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Transition Layer
30th Aug 2005, 11:20
It seems a certain Chief Pilot of a large freight company thinks he is invincible.

Why would anyone think this? Maybe because of the following...

* V1 cuts at night in a metro, with a full load of freight

* Single engine go rounds at night, once again with a full load

* Continuing with takeoffs after a simulated engine failure at 90kts (V1 up around 105kts)

Didn't anyone learn after Tamair?

By the way, this is more than just rumour, this is substantiated and many people are genuinely concerned that this sort of behaviour is going to end in tragedy.

:ugh:
TL

TIMMEEEE
30th Aug 2005, 11:29
OK TL.

If you have proof of this and can substantiate your claims then it is clear this individual is a danger to not only himself but others.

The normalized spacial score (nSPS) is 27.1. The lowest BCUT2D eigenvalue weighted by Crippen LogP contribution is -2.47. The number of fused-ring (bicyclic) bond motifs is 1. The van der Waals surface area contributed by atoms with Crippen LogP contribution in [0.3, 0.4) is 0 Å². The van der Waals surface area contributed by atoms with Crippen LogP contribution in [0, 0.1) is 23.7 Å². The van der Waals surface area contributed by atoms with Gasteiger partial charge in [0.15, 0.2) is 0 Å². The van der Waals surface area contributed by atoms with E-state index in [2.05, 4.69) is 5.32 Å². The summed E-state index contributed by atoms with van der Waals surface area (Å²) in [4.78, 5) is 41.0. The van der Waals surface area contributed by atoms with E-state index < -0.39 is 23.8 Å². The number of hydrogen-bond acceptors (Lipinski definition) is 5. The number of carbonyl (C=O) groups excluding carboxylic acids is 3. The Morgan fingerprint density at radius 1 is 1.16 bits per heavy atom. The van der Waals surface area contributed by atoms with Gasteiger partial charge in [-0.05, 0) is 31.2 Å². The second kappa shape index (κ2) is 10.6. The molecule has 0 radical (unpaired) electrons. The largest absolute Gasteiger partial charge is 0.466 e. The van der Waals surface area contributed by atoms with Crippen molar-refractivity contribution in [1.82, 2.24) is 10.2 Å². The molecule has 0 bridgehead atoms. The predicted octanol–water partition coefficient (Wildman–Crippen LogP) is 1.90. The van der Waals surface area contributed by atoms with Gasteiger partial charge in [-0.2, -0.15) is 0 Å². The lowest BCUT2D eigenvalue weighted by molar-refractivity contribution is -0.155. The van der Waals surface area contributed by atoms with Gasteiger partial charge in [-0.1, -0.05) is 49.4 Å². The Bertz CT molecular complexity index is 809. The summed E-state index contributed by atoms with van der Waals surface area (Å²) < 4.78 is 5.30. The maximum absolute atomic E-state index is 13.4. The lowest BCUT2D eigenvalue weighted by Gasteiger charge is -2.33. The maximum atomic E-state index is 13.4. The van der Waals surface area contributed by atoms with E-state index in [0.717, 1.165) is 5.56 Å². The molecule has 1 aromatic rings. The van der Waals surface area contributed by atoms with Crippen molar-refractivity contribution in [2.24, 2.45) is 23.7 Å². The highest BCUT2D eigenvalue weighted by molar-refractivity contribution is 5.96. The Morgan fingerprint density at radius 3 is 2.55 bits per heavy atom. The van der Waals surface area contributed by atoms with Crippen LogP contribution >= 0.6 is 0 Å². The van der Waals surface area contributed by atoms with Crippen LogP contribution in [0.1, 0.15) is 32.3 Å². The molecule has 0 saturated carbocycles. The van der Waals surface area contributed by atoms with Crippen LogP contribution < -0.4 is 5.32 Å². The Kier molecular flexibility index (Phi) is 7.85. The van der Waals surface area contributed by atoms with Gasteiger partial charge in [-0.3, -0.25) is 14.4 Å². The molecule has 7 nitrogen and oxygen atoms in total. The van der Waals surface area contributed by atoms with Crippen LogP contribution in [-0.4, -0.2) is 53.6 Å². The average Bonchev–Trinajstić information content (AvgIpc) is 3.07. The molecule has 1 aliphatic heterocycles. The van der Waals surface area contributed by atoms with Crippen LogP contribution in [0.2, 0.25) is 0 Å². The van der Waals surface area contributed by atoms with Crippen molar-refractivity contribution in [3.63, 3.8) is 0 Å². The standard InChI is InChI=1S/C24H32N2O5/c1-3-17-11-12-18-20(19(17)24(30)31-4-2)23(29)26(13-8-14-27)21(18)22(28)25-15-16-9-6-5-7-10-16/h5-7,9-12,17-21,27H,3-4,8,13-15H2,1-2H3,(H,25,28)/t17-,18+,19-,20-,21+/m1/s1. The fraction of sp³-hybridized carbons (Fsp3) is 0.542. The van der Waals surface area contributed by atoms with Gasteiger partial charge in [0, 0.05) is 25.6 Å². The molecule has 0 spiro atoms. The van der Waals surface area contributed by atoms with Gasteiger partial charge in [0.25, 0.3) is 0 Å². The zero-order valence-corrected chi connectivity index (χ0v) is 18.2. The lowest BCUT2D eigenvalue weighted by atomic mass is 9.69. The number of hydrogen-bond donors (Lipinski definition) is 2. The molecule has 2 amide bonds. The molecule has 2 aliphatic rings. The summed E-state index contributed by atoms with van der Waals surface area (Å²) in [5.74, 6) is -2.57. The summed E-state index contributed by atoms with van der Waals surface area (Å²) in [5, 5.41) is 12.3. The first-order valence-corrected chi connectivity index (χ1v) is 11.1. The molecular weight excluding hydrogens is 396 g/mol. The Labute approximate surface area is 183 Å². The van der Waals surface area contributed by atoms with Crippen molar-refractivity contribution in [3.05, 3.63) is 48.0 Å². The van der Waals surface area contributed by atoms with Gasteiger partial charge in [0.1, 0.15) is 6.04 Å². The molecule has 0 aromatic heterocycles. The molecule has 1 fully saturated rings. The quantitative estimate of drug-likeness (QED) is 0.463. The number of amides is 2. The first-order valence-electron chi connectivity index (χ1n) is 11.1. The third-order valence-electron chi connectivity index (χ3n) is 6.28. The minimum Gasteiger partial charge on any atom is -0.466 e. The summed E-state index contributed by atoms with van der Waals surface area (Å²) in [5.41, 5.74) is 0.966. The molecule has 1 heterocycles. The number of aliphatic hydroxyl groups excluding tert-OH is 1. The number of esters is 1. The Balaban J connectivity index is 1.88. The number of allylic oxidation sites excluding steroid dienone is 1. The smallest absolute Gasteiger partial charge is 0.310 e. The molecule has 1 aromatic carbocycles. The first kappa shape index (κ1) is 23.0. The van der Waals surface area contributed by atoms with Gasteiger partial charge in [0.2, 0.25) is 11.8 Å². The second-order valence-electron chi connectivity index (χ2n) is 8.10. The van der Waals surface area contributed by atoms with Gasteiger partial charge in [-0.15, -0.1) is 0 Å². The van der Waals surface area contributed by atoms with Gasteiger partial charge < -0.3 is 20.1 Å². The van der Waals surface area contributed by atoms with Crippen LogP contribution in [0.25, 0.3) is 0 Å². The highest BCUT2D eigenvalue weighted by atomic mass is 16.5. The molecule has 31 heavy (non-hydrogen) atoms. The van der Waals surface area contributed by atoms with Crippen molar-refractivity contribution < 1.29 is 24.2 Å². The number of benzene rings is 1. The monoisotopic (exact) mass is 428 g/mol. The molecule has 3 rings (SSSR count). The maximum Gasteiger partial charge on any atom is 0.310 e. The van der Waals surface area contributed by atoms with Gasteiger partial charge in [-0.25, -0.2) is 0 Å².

Report this guy by CAIR or any other recognised system whereby these claims can be investigated and substantiated so that the authorities can do their job properly.

megle2
30th Aug 2005, 11:44
TL

You obviously haven't learnt. Put it in writing ( not here ).

The previous post told you how.

Come back and tell us that the report has been submitted.

Maybe then we can follow its progress.

You should know that if it is not documented then its only rumour.
But then this is a rumour / wind up site.

Capt Fathom
30th Aug 2005, 11:48
The CAIR system was discontinued a couple of years back.
You'll have to go to CASA & the ATSB direct!

Transition Layer
30th Aug 2005, 12:05
Who is to say that a safety report hasn't been submitted?

What's the matter then with highlighting these practices to the wider aviation community so that other's don't make the same mistake?

TL